Re: Re: well what about the developments popping up in the shannonside ?
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The description of the development frightens me; it sounds like the development would involve a massive amount of demolition of historic building stock. The Georgian terrace on Rutland Street is one of my favourites in the city and is perfect across from the Hunt Museum. Even Ellen Street and Patrick Street have some interesting buildings which would be demolished, from the sounds of it. Will we be looking wistfully at old photos like this, , in 20 years time wondering how people could have been so stupid to demolish historic buildings?
The city centre needs retail development but replacing two or three entire city blocks with a massive shopping centre doesn’t seem like a great idea to me. The experience of Arthurs Quay and the Dunnes shopping centre on Liddy Street proves that it’s a very bad idea to trust a single private company with the upkeep and development of entire city blocks in Limerick. The only difference is that it looks like this development would be two or three times the size of Arthurs Quay and Dunnes combined. If, after 10 or 20 years, it ends up anything like Arthurs Quay or Dunnes, it will destroy that end of the city which is currently developing well in my opinion if slowly. I don’t see any way of preventing neglect like this from happening; this model of development is more suited to warehouse retail parks or out-of-town centres in my opinion.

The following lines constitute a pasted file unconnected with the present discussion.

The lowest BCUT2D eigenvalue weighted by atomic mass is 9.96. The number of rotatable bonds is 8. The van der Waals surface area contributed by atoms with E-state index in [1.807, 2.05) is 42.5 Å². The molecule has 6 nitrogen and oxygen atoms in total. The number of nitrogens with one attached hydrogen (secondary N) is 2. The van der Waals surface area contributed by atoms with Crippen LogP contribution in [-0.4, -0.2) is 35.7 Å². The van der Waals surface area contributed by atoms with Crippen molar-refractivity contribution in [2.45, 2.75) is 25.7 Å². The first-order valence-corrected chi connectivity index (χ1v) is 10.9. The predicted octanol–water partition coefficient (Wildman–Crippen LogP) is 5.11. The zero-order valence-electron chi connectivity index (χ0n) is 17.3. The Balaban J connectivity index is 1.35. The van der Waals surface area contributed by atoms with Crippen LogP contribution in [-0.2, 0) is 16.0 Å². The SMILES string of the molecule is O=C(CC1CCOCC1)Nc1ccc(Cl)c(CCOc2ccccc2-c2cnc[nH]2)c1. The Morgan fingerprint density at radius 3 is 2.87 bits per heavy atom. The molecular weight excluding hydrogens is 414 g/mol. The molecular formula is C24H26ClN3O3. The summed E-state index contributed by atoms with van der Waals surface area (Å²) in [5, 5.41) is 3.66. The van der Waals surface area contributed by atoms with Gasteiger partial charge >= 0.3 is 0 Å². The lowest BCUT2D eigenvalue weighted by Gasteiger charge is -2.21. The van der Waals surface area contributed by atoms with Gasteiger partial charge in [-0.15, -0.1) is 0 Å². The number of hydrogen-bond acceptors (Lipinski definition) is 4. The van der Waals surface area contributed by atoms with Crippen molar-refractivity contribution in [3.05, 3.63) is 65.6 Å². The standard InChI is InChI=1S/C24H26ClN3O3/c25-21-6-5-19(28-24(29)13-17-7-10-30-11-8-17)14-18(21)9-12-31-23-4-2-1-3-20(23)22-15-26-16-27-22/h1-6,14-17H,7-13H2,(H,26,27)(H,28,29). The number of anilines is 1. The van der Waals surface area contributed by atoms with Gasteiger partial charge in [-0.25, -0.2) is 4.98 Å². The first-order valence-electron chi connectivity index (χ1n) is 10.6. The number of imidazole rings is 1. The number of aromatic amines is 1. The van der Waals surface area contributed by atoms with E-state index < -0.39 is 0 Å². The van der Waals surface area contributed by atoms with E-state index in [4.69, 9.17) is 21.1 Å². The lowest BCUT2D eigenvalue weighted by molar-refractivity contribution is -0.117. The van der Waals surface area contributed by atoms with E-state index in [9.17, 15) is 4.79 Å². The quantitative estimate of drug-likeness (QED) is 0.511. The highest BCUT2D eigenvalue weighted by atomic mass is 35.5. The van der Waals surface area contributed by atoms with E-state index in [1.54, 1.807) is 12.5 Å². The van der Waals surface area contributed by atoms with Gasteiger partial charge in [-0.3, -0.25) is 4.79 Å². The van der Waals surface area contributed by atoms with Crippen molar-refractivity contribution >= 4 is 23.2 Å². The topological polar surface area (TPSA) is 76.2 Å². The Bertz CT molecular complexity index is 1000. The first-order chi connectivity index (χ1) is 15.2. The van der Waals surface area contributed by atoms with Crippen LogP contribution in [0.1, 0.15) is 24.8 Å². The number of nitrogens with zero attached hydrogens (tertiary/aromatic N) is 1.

Of course this development will be championed as the project which will save the city centre just as Arthurs Quay was so any objections in terms of conservation of historic buildings or questioning the sense in a planning policy which would allow a single company to control two or three city centre blocks will be seen as anti-development. The problem is that it is far easier for the council to rubber stamp the development and claim credit for doing something for the city centre than it would be to develop sustainable development plan for the city and spending money on improving the city centre environment for shoppers and residents. Even outside of retail, as was discussed earlier in this thread, it is already becoming apparant that just allowing developers to build as many apartments as possible in or around the centre doesn’t represent good planning or development policy. It looks good for a couple of years and the cranes make it look like the city is developing but the flaws become apparent within years.